Chet is a Certified Iyengar Yoga Teacher and has been practicing yoga for over 15 years. He teaches three to four yoga classes per week.
For those new to yoga, and even for many practitioners, there are a bewildering array of different styles of yoga that make it difficult to decide what class to attend. Each yoga class seems to have its own name or association. If you are in a metropolitan area, there can be a dozen or more different types of yoga classes to choose from.
Speaking from my own experience, for many people, an Iyengar Yoga class is the best choice. There are three main reasons for this: the quality of the teachers, the type of instruction you will receive and the adaptability of the method to your specific needs. A little more about each of these follows.
B.K.S. Iyengar website
- B K S Iyengar - Home
Yogacharya B.K.S. Iyengar with his intellectual and spiritual practices has masterminded the techniques which can be used by all practitioners of yoga.
Certified Iyengar Yoga Teachers are exceptionally well trained. There are many levels of certification within the Iyengar system, starting with Introductory I. To reach that level requires at least three years of classes under a certified Iyengar teacher, as well as a year of experience teaching under the guidance of a mentoring teacher. Your mentoring teacher and another teacher must recommend you for assessment. The assessment testing includes demonstrating over 30 asanas (poses), demonstrating several types of pranayama (breath regulation), a written test on anatomy, asanas and yoga philosophy, and the teaching of an actual class of students. Passing this assessment only means that you are, essentially, an apprentice teacher.
To be a certified teacher, you must then pass the Introductory II assessment, a similar testing process that requires at least another year of experience. The Introductory II level calls for knowledge of an additional 40 or so asanas, several more types of pranayama and deeper understanding of yoga philosophy and human anatomy.
Update: As of 2015, the Iyengar assessment process is transitioning to a combined testing for Introductory I and II levels. It is intended to clarify the certified teacher designation and make the process more straightforward while maintaining the same high standards associated with Iyengar yoga certification.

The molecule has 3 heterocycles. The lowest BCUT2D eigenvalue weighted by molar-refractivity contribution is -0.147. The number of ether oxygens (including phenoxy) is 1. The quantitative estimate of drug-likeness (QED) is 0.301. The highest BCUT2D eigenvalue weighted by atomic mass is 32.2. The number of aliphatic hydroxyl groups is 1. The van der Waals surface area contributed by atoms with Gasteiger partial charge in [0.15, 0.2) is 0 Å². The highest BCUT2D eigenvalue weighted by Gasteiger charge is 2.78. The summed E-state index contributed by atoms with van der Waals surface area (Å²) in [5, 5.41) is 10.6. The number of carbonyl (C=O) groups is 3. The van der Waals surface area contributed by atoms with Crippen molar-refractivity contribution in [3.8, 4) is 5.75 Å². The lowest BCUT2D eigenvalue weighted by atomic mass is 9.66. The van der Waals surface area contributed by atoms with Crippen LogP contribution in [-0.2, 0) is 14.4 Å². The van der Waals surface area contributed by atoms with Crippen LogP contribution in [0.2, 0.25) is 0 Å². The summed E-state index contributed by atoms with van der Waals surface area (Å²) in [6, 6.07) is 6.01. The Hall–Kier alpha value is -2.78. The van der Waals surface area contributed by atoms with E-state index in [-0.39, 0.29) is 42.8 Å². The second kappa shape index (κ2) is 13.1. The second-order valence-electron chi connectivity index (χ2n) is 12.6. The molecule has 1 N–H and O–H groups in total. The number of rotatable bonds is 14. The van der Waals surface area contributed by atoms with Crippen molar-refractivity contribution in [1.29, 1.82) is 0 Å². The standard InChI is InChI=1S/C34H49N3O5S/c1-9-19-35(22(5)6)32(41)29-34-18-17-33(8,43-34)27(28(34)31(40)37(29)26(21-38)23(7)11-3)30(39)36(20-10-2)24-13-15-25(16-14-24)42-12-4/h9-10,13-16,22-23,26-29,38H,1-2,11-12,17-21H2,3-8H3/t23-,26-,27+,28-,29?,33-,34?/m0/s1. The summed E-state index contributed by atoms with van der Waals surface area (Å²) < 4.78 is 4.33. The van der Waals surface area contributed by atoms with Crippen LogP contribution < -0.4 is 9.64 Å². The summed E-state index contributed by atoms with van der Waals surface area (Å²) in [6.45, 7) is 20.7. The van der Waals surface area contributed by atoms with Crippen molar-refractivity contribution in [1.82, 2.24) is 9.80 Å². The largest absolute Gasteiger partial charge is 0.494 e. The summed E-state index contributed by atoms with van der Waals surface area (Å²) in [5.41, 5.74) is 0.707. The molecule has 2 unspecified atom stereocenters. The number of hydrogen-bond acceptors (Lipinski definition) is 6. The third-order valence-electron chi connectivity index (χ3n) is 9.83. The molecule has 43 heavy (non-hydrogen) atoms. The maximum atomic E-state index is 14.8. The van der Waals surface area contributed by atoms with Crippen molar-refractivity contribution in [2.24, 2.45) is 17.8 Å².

Though there are, of course, many excellent yoga teachers that have not been trained in the Iyengar system, there are also many teachers with much less training and knowledge about anatomy, sequencing a class and how to modify asanas to address injuries or health issues.
Iyengar teachers will typically provide very specific and detailed instructions during class. They have been trained to describe specific actions, and pairs of actions, that are the building blocks of each yoga asana. In addition, each asana may be repeated two or three times with the teacher providing additional detail or modifications with each repetition. While some students may not see the benefit in this or will be impatient about moving on to the next asana, there is value in exploring the asanas in depth. Learning the specific alignment and actions for each asana helps to bring the mind's awareness in closer association with the body. In addition, one is less likely to be injured, either during class or over the long term, by performing an asana “incorrectly.”
If we can agree that there is great benefit to the practice of yoga, then it makes sense to engage in actions with precision and full awareness.
Iyengar yoga is known for its use of lots of props, including blankets, blocks and straps. Props can be very useful to learn the actions of a pose for those who are not yet able to perform the “final” or complete asana. The props also enable less flexible students, as well as students with other limitations, to experience the benefits of asanas without pain.
Iyengar teachers have received training in how to modify poses to address knee or back pain, for example, and other common health conditions. Teachers at intermediate and senior levels have received additional training in the therapeutic use of yoga. Positive outcomes from numerous research studies have showed the value in using Iyengar yoga to address many common illnesses and injuries.
If you are going to an Iyengar yoga class for the first time (or perhaps any yoga style that is new to you), it would be worthwhile to stick with it for at least three or four classes before deciding if it is the right method for you. Iyengar classes typically vary from week to week, with each class focusing on a different group of asanas (such as standing, sitting, inversions or restorative) or perhaps having a specific anatomical focus. Some classes may seem “easy” and some very challenging.
Regardless of your age, flexibility or health, a certified Iyengar yoga teacher will have the knowledge base to help you experience the benefits and enjoyment of yoga.
Find an Iyengar Yoga Teacher
Intro to Iyengar Yoga Video
© 2011 chet thomas
chet thomas (author) from Athens, GA on November 23, 2016:
Sandeshsaini - thanks for reading and commenting!
sandeshsaini on November 23, 2016:
Thanks for posting a great articles about 'Choosing a Yoga Style - Why Iyengar Yoga May be the Best'
chet thomas (author) from Athens, GA on September 18, 2016:
Thanks wiserworld! That is a good video.
wiserworld on September 17, 2016:
Thanks for sharing. The video at the bottom was helpful too!
chet thomas (author) from Athens, GA on March 15, 2015:
Kristen - thanks for reading and commenting. Glad you found it useful.
Kristen Howe from Northeast Ohio on March 15, 2015:
Great hub on choosing what's the right yoga style for you. Very useful and informative. You do have a connection timed out error message though. Voted up!
Asmita on July 02, 2014: